And I certainly don’t think having a digital crown on any other device will boost interest in Apple Watch. It’s such a small feature; it’s like suggesting that putting lights on skateboards will lead to higher demand for table lamps.
Luke: I can almost see the wheels in your brain turning as you write that last line, Killian! You do make a good point about the placement of the digital crown and how it would work when it comes to the changing orientation of the device, but I think there are UI ways that Apple could protect against accidental brushes of the digital crown.
I would never suggest that Apple uses the digital crown on the iPad in the same way that it does on the Apple Watch, but I never stated it needed to: just as it doesn’t use Force Touch/3D Touch or regular capacitive touch in exactly the same way on different devices.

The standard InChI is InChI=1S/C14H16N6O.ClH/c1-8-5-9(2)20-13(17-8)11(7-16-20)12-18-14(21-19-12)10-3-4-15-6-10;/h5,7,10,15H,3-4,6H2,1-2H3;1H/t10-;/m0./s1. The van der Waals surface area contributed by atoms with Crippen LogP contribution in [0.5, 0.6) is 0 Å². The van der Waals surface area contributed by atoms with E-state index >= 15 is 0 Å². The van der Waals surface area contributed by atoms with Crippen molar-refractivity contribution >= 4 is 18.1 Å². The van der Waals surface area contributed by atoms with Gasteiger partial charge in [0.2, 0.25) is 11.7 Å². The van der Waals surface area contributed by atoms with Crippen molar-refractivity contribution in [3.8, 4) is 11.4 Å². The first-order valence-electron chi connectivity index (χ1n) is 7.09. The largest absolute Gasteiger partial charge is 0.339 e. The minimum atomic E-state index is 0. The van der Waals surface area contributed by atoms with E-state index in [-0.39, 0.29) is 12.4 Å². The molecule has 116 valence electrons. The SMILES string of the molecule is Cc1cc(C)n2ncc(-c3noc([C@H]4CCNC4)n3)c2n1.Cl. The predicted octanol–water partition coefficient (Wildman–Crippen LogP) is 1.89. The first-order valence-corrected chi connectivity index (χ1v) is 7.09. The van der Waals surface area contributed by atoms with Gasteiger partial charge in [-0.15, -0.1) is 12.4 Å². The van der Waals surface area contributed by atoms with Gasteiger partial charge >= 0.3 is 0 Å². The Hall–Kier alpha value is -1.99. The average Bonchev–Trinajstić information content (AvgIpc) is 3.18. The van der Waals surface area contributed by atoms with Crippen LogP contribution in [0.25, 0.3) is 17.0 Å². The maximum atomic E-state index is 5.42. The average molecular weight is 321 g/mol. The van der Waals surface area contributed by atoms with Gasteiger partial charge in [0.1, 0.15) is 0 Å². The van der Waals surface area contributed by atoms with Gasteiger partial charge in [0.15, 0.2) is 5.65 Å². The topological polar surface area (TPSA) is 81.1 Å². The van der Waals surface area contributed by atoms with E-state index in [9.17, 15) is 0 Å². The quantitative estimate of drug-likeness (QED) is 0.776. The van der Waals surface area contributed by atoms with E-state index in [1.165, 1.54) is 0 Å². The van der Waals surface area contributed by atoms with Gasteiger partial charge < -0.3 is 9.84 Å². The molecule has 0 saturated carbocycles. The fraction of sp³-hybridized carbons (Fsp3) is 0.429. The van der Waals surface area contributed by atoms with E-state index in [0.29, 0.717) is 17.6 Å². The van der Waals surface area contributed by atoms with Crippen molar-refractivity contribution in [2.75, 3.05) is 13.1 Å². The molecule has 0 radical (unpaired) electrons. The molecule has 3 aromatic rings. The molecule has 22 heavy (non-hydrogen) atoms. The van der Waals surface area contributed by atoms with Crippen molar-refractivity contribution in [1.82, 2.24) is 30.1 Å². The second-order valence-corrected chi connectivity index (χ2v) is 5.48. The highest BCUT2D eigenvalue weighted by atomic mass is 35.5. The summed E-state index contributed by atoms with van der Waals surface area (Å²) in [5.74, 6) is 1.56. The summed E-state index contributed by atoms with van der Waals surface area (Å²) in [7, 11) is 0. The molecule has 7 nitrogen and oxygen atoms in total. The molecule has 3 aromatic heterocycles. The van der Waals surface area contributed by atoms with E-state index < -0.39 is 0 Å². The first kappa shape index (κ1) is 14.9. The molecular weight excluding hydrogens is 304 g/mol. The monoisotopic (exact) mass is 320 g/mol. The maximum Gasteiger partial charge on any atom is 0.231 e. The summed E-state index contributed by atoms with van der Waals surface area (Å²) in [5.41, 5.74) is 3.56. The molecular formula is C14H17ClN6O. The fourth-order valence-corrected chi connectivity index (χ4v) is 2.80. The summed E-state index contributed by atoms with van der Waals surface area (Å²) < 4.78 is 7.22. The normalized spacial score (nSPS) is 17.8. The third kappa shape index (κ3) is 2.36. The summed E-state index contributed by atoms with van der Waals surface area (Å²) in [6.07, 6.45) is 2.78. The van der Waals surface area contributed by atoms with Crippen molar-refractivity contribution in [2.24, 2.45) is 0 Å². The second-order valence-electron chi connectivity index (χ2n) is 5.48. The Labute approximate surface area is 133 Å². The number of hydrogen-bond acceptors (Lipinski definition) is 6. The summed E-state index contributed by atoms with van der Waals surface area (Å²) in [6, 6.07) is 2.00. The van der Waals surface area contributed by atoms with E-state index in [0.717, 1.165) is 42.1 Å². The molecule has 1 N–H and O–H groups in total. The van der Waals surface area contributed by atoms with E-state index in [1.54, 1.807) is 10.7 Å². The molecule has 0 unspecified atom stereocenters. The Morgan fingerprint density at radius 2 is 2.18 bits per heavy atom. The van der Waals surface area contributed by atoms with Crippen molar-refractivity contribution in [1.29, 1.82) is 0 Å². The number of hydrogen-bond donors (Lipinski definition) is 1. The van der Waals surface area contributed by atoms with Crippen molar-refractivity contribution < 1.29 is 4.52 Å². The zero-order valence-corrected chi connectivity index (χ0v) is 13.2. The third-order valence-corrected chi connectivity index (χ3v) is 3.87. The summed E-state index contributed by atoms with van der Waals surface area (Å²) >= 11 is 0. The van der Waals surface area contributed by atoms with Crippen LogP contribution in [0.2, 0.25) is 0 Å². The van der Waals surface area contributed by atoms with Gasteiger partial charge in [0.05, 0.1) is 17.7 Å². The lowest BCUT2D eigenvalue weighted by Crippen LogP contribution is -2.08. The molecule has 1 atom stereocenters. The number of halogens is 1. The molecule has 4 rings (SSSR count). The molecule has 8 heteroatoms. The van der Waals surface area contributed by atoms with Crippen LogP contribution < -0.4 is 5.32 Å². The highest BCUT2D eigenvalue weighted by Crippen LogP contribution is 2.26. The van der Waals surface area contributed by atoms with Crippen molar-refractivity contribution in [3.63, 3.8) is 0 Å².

In terms of what I said about making Apple’s product line simpler, you’re conflating too issues: having too many devices in different categories and the devices themselves being simple. With that said, I don’t see any reason why a digital crown couldn’t add functionality to the iPad without keeping the iPad’s same ease-of-use — much as has happened with the Apple Pencil.
Look, I’m not saying that this would be a revolutionary addition to the iPad that would fundamentally transform our usage of it, but I think dismissing it out of hand is incorrect. It seems that Apple is keen to push the iPad (and particularly the iPad Pro) as a productivity tool. Additional inputs like a digital crown could certainly help with that, don’t you think?
Killian: Ugh. How could software tell the difference between accidental brushes and intentional rotations? The only surefire way to do that would be to just disable the crown completely when the iPad is in certain orientations, which would make it even more pointless than it already was.